Geography - notethe Philippine archipelago is made up of 7,107 islands; favorably located in relation to many of Southeast Asia's main water bodies: the South China Sea, Philippine Sea, Sulu Sea, Celebes Sea, and Luzon Strait
Population97,976,603 (July 2009 est.)
Age structure(%)0-14 years: 35.2% (male 17,606,352/female 16,911,376)
15-64 years: 60.6% (male 29,679,327/female 29,737,919)
65 years and over: 4.1% (male 1,744,248/female 2,297,381) (2009 est.)
Median age(years)total: 22.5 years
male: 22 years
female: 23 years (2009 est.)
Population growth rate(%)1.957% (2009 est.)
Birth rate(births/1,000 population)26.01 births/1,000 population (2009 est.)
Death rate(deaths/1,000 population)5.1 deaths/1,000 population (July 2009 est.)

Net migration rate(migrant(s)/1,000 population)-1.34 migrant(s)/1,000 population (2009 est.)
Urbanization(%)urban population: 65% of total population (2008)
rate of urbanization: 3% annual rate of change (2005-10 est.)
Sex ratio(male(s)/female)at birth: 1.05 male(s)/female
under 15 years: 1.04 male(s)/female
15-64 years: 1 male(s)/female
65 years and over: 0.76 male(s)/female
total population: 1 male(s)/female (2009 est.)
Infant mortality rate(deaths/1,000 live births)total: 20.56 deaths/1,000 live births
male: 23.17 deaths/1,000 live births
female: 17.83 deaths/1,000 live births (2009 est.)

Life expectancy at birth(years)total population: 71.09 years
male: 68.17 years
female: 74.15 years (2009 est.)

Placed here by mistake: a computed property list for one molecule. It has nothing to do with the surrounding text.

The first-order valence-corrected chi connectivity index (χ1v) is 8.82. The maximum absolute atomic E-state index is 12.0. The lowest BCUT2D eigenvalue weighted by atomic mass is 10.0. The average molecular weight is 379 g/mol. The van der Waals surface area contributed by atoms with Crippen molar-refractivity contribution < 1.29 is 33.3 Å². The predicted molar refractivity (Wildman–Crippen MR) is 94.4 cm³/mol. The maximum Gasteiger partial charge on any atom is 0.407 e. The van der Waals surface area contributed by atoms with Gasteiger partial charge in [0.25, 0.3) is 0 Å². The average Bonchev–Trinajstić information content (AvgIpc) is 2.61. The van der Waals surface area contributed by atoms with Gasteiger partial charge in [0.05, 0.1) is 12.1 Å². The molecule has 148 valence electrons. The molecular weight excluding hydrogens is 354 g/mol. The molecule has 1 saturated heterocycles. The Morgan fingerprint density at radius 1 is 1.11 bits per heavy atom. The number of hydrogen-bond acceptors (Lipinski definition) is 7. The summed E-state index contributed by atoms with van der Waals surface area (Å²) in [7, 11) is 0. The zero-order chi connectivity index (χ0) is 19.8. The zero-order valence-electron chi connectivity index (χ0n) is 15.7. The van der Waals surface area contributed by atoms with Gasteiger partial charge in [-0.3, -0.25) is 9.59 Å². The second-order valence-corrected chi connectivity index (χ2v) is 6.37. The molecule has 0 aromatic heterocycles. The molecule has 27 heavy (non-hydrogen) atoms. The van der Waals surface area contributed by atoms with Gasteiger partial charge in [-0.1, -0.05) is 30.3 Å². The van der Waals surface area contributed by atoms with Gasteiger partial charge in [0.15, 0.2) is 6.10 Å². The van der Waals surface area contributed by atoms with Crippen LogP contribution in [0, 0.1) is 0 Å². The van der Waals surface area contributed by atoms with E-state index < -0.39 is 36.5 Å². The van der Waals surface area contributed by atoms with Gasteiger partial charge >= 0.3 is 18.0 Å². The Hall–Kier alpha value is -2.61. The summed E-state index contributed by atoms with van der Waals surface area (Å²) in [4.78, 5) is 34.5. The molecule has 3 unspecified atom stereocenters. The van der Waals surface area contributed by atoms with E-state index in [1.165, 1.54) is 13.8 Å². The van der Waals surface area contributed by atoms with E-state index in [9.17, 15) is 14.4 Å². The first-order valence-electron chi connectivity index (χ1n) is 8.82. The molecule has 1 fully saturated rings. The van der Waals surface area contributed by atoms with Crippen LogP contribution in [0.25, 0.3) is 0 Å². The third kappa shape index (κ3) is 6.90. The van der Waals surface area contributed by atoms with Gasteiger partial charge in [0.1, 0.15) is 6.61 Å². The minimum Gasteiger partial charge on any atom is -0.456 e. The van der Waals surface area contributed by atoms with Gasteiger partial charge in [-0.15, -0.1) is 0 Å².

Total fertility rate(children born/woman)3.27 children born/woman (2009 est.)
Nationalitynoun: Filipino(s)
adjective: Philippine
Ethnic groups(%)Tagalog 28.1%, Cebuano 13.1%, Ilocano 9%, Bisaya/Binisaya 7.6%, Hiligaynon Ilonggo 7.5%, Bikol 6%, Waray 3.4%, other 25.3% (2000 census)

Religions(%)Roman Catholic 80.9%, Muslim 5%, Evangelical 2.8%, Iglesia ni Kristo 2.3%, Aglipayan 2%, other Christian 4.5%, other 1.8%, unspecified 0.6%, none 0.1% (2000 census)
Languages(%)Filipino (official; based on Tagalog) and English (official); eight major dialects - Tagalog, Cebuano, Ilocano, Hiligaynon or Ilonggo, Bicol, Waray, Pampango, and Pangasinan

Country nameconventional long form: Republic of the Philippines
conventional short form: Philippines
local long form: Republika ng Pilipinas
local short form: Pilipinas
Government typerepublic
Capitalname: Manila
geographic coordinates: 14 35 N, 121 00 E
time difference: UTC+8 (13 hours ahead of Washington, DC during Standard Time)
Administrative divisions80 provinces and 120 chartered cities
provinces: Abra, Agusan del Norte, Agusan del Sur, Aklan, Albay, Antique, Apayao, Aurora, Basilan, Bataan, Batanes, Batangas, Biliran, Benguet, Bohol, Bukidnon, Bulacan, Cagayan, Camarines Norte, Camarines Sur, Camiguin, Capiz, Catanduanes, Cavite, Cebu, Compostela, Davao del Norte, Davao del Sur, Davao Oriental, Dinagat Islands, Eastern Samar, Guimaras, Ifugao, Ilocos Norte, Ilocos Sur, Iloilo, Isabela, Kalinga, Laguna, Lanao del Norte, Lanao del Sur, La Union, Leyte, Maguindanao, Marinduque, Masbate, Mindoro Occidental, Mindoro Oriental, Misamis Occidental, Misamis Oriental, Mountain Province, Negros Occidental, Negros Oriental, North Cotabato, Northern Samar, Nueva Ecija, Nueva Vizcaya, Palawan, Pampanga, Pangasinan, Quezon, Quirino, Rizal, Romblon, Samar, Sarangani, Siquijor, Sorsogon, South Cotabato, Southern Leyte, Sultan Kudarat, Sulu, Surigao del Norte, Surigao del Sur, Tarlac, Tawi-Tawi, Zambales, Zamboanga del Norte, Zamboanga del Sur, Zamboanga Sibugay